What do Charlie Bigham’s, La Famiglia Rana and Itsu have in common? They’ve all capitalised on the demand for premium, convenient world cuisine in the wake of covid.
The first is up by a staggering £21.8m, while the second has made nearly £5m in its first full year, and the final has grown value sales of its frozen lines by more than a third [NielsenIQ 52 w/e 11 September 2022].
The trio are the vanguard of brands propping up the chilled ready meals category. Over the past year, branded volumes have grown almost a fifth, with value up 24.4% to £234m [Kantar 52 w/e 4 September 2022].
“This growth has been driven predominantly by new shoppers, which has contributed £22.6m,” points out Kantar analyst Oliver Akiwumi.
By contrast, the larger own label ready meals sector has lost shoppers in the past 12 months, resulting in a 5.3% slump in volumes.
It suggests brands are better at catering to the quest to find a speedy hit of world cuisine that’s worth splashing the cash.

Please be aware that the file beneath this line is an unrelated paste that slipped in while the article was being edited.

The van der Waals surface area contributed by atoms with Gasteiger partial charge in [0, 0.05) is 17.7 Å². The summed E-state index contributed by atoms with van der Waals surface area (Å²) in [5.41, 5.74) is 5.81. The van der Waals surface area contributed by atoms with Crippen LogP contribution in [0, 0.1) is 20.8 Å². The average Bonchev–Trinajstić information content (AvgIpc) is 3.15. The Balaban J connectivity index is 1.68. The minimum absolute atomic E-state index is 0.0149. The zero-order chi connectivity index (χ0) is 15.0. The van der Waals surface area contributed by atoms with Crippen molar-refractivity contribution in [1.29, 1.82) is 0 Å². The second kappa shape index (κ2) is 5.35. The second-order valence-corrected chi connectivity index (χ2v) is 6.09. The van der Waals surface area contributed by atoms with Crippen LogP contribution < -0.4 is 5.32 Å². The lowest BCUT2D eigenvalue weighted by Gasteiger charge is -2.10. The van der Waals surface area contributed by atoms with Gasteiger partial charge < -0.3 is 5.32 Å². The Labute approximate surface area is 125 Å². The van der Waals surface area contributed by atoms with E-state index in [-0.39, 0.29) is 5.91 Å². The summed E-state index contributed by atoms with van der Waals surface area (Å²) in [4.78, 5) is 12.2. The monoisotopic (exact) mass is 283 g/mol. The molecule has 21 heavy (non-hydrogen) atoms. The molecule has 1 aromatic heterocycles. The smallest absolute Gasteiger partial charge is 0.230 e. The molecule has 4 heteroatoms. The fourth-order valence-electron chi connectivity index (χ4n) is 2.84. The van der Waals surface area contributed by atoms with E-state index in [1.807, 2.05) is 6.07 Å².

In theory, chilled ready meals should be in the perfect place to offer exotic tastes in the wake of the pandemic.
After all, sales of cooking sauces have declined 4.3% to £724.2m – with volumes down 10.1% – as normal life has resumed and shoppers have been less willing to spend time cooking [Kantar].
“People have returned to their busy schedules, and the need is for quicker and more convenient meal options,” says Akiwumi.
Yet volumes are down by 3.3% across the chilled ready meals category. While value is up 6.3% to £1.83bn, that’s entirely due to an average price rise of 10.2%.
Part of this is the result of rising inflation across grocery. More interestingly, though, it’s also been driven by shoppers buying more premium, branded propositions.
Branded ready meals come at an average of £3.78 – 29% more expensive than own label versions, which are £2.94. And many of the fastest-growing brands are even pricier.
“There’s a shift towards British people being willing to try different world products”
A Charlie Bigham’s lasagne for